Assisting the life sciences field with image analysis technology employing AI

October 29, 2020

UTokyo 30s
Up-and-coming young entrepreneurs

Of the more than 350 University of Tokyo spin-off ventures, we have chosen to feature those by seven energetic young entrepreneurs in their 30s. Four of these companies are located in the venture support facilities on the Hongo Campus, one in the support facilities on the Kashiwa Campus, and one each in the Tokyo neighborhoods of Otemachi and Gotanda. How do these young people go about their daily work, and what kind of people are they? A few glimpses are presented here.

Development of a medical image analysis system

Assisting the life sciences field with image analysis technology employing AI

Yuki Shimahara

In the workplace where photos of all employees are lined up. Tomy Kamada, who served as a mentor during the startup period, is still an outside director. (He became CEO of LIPIXEL in May 2020.)

“EIRL” reads medical images and supports accurate medical diagnosis; “IMACEL” analyzes huge amounts of image data on behalf of researchers; and “ImaChek” is a system for detecting manipulated images to prevent research misconduct. These are the three pillars of the technologies provided by LPIXEL Inc., a company founded by Yuki Shimahara along with two of his colleagues, who had also been students at the Graduate School of Frontier Sciences. Common to all of these pillars is their use of artificial intelligence (AI)-based image analysis technologies in the life sciences field. They also relate to the history of the three founders, whose research lab specialized in bioimaging and image processing.

“In 2014, the STAP uproar occurred. As someone engaged in research work, this was highly regrettable. I thought someone should build a system for preventing image manipulation, but that could only be done by people skilled in both biology and image analysis. If that’s the case, why not us? And that’s how we came to create ImaChek.”

Since all three of them had regular jobs, initially the company was “like a hobby for enjoying on weekends.” But after seeing the huge public reaction, they gradually expanded the business. Shimahara made up his mind and quit his job at a listed IT firm to dedicate himself to running the company. In 2015, he was selected to participate in the Start Next Innovator 2015 program of the Ministry of Economy, Trade and Industry (METI), and went to Silicon Valley. There he saw firsthand the venture spirit of taking on challenges while facing the risks involved. This had a major impact on Shimahara. Receiving funding offers of 700 million yen in 2016 and 3 billion yen in 2018, he began steering the business toward rapid expansion. The company also grew in scale, employing around 60 people. In the field of medical diagnosis that is the current focus, the certification necessary for production and sale of medical devices has been obtained for software that measures the size of white matter from MRI brain images. Some of these devices are now being sold.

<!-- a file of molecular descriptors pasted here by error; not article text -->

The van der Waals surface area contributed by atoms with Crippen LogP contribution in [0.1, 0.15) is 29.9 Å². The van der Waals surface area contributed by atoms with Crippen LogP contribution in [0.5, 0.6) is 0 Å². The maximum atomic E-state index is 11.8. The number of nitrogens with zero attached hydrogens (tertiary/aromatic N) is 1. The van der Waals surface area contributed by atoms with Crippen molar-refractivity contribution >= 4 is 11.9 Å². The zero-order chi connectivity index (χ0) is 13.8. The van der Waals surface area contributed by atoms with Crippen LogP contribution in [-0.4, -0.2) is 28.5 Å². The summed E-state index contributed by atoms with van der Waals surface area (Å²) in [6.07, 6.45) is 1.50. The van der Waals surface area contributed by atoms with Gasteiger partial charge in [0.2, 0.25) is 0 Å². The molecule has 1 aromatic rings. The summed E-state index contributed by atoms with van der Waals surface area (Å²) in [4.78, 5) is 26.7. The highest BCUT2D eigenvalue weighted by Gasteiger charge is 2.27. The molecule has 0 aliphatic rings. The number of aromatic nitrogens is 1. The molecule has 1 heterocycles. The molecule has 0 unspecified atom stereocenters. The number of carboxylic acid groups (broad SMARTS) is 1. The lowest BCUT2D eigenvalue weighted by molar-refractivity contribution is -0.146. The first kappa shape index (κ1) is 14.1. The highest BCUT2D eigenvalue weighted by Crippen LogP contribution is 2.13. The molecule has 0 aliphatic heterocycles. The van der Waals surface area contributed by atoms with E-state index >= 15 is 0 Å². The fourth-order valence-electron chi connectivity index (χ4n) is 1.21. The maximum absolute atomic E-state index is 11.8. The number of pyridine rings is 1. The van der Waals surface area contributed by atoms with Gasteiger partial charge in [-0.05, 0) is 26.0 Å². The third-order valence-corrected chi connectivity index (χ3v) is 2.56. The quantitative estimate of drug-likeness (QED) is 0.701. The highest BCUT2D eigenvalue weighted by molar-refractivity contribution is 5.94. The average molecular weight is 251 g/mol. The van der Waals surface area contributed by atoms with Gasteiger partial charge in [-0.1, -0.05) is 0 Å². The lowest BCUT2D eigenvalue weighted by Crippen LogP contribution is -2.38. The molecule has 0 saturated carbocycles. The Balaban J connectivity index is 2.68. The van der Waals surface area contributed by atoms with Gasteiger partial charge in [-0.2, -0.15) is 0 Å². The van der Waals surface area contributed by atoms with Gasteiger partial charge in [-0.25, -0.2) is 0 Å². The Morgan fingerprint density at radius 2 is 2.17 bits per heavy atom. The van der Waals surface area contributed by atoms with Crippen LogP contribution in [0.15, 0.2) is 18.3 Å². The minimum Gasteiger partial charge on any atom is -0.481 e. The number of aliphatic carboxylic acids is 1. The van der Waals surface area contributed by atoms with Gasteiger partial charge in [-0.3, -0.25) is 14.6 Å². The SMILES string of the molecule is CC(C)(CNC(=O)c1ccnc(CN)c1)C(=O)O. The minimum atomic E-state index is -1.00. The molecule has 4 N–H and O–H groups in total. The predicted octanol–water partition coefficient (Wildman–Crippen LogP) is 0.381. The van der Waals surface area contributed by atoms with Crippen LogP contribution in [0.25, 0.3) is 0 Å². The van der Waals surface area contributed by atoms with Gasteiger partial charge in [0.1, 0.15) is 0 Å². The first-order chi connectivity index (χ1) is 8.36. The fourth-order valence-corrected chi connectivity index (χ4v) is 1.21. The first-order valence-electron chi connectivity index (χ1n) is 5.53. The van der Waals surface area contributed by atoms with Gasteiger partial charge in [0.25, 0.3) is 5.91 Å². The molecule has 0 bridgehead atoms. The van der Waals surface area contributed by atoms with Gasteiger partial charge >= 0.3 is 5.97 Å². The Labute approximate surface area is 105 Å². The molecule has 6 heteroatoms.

“You know how, with Microsoft Word, spelling errors are shown with red squiggly lines? In a similar fashion, places with suspected lesions on MRI images are automatically detected. In fact, when I tested it on my own image, it showed a small cerebral aneurysm. Fortunately, it was too small to pose a problem.”

Shimahara says that in the field of AI medical devices, products go through the steps of research and development, product creation, regulatory approvals and finally, sales. Currently they are shifting from the third step to the fourth. So what lies ahead?

“The combination of medical care and AI is something I want to see become widespread as a new culture. For example, technologies like MRI and CT, I believe, were initially slow to be widely accepted but today they are considered indispensable. I believe AI is at a similar stage.”

Today, in what is being called the third AI boom, there is no shortage of rivals, both at home and abroad. Who will take the lead is something “God only knows.” What is certain, however, is that EIRL was born of the encounter between Eir, the goddess of medicine in Norse mythology, and the L of LPIXEL.

Q & A
What was the deciding factor in choosing a lab? “One was that the people in the lab were interesting. Later they became co-founders.”
Which entrepreneur do you admire? “Yoshiyuki Sankai, founder of Cyberdyne. He is a role model for university spin-off ventures.”
What do you enjoy in your off time? What books have you read lately? “Futsal and kickboxing.” “Frederic Laloux's Reinventing Organizations.”
What message do you have for your peers in their 30s? “I recommend that company employees become weekend entrepreneurs. Having plenty of discretion to do things your way is a joy.”
A sample EIRL image

* This article was originally printed in Tansei 39 (Japanese language only). All information in this article is as of September 2019.

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